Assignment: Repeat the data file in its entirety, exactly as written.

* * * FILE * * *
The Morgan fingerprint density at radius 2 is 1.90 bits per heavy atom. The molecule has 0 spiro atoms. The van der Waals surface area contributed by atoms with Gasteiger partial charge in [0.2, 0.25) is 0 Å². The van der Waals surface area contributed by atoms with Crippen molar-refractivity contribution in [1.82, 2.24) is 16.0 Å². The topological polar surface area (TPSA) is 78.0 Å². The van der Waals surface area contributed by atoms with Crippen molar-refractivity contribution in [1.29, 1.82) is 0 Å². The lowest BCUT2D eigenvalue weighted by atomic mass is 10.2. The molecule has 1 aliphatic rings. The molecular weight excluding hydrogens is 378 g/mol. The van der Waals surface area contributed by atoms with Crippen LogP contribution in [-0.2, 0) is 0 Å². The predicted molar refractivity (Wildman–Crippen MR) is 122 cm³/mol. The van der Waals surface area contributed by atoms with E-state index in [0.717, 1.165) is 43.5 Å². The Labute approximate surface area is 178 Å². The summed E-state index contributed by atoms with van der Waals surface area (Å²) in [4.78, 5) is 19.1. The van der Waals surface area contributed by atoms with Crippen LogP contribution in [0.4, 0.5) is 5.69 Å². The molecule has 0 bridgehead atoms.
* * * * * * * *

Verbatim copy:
The Morgan fingerprint density at radius 2 is 1.90 bits per heavy atom. The molecule has 0 spiro atoms. The van der Waals surface area contributed by atoms with Gasteiger partial charge in [0.2, 0.25) is 0 Å². The van der Waals surface area contributed by atoms with Crippen molar-refractivity contribution in [1.82, 2.24) is 16.0 Å². The topological polar surface area (TPSA) is 78.0 Å². The van der Waals surface area contributed by atoms with Crippen molar-refractivity contribution in [1.29, 1.82) is 0 Å². The lowest BCUT2D eigenvalue weighted by atomic mass is 10.2. The molecule has 1 aliphatic rings. The molecular weight excluding hydrogens is 378 g/mol. The van der Waals surface area contributed by atoms with Crippen LogP contribution in [-0.2, 0) is 0 Å². The predicted molar refractivity (Wildman–Crippen MR) is 122 cm³/mol. The van der Waals surface area contributed by atoms with E-state index in [0.717, 1.165) is 43.5 Å². The Labute approximate surface area is 178 Å². The summed E-state index contributed by atoms with van der Waals surface area (Å²) in [4.78, 5) is 19.1. The van der Waals surface area contributed by atoms with Crippen LogP contribution in [0.4, 0.5) is 5.69 Å². The molecule has 0 bridgehead atoms.